This got me to thinking of the way in which we consume games now.  I was brought up owning maybe one game a year to play on my Nintendo or Atari, even later on into life as I made my own money, owned my own gaming consoles, I partook of gaming in a moderate fashion, spending the time to finish a game or at least sink in numerous hours before moving onto another game.  That is until I started playing MMO’s.  I feel the nature and spirit of those games have leaked over into the gaming world in general.  Constantly striving for the next conquest, next boss to down, anticipating the next expansion with all its content to explore and again conquer.  Not to mention the “down” time in between expansions in which you looked to other games to occupy your time.  I would start playing games for only a number of hours to move onto the next game as the game did not have the depth and richness that an MMO has to completely sate my appetite.  So  I would move onto another game in the hopes that I would find the fullness that I gain from MMOs.  I went from having one game a year to 20+ games a year.

These days my priorities have shifted to my family and career, where I don’t always find the time even for my MMOs, but I am finding that my appreciation of my games has increased.  I still buy and play a number of games a year, but I find myself spending more time in them playing them either through or just devoting more time to them to try to experience what the designers have given to us.

The things we do for games…

•July 8, 2010 • Leave a Comment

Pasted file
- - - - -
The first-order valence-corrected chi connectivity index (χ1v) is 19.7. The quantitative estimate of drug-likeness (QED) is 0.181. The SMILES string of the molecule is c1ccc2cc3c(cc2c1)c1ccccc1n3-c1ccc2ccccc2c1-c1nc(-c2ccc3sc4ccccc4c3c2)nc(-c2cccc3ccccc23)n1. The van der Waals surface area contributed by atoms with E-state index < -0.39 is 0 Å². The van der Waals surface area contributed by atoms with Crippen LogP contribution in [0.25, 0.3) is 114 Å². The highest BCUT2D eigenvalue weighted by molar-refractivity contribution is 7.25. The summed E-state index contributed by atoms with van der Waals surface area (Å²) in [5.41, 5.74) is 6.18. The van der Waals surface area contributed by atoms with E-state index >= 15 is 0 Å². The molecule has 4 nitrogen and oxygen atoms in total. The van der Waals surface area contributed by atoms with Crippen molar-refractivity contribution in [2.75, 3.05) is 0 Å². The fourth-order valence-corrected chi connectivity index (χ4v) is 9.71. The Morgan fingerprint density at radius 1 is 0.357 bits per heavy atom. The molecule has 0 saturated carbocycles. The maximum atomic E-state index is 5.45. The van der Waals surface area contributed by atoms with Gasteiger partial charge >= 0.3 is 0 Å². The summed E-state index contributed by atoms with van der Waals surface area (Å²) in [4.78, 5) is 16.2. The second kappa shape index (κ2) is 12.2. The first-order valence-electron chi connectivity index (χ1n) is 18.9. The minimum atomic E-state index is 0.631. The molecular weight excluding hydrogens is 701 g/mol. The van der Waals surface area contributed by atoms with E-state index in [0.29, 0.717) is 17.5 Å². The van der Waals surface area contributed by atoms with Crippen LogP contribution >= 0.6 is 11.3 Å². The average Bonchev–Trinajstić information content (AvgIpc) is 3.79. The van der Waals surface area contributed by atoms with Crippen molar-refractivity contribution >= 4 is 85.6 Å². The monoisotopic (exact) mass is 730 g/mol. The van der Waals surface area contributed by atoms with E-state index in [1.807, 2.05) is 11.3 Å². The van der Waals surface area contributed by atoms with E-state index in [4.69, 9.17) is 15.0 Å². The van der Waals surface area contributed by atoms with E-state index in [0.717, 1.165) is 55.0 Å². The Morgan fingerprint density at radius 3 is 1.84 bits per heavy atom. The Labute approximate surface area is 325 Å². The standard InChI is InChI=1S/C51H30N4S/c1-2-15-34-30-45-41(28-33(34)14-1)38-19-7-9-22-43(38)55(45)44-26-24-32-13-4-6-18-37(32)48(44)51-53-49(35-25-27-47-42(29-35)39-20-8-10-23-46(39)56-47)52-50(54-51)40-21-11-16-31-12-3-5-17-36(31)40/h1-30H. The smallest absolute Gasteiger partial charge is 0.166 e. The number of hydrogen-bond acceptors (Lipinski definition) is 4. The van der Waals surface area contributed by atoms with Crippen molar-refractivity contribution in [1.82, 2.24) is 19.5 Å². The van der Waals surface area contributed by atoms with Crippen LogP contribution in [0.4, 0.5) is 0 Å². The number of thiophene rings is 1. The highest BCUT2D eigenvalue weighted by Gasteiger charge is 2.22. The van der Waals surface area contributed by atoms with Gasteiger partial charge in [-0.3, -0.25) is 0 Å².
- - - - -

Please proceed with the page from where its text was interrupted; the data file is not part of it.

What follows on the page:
I sit here in an internet cafe, fighting to stay online long enough to finish a quest in WoW, constantly battling disconnection and death due to them.  Growing ever more aggravated with the lack of WiFi stability, I finally log off for the night, and consider what I used to do in order to log onto a game.  I can remember hearing the whirs, bleats, clicks and beeps of the modem as it fired up connecting to our ISP to play EQ.  The times where I could just not log on due to lines being busy or when I was able to connect my computer online the data transfer was not large enough or stable enough to even launch the game.  I used to scream at the “you have been disconnected” window, as it logged me out in the middle of an “Inny” fight.

Oh boy when I upgraded to DSL I was golden! I was still playing EQ at the time, and I can assure you that life was grand.

So now here I sit with a cable internet connection, granted not a dedicated connection for myself, or one that has particularly high bandwidth, or even a router that is configured correctly to allow Blizzard in all its might the thoroughfare required to enjoy WoW, and I reminisce  of day gone by, when I longed for the oh-not-so distant future in which we would be connected at lightning fast speeds and completely stable connections.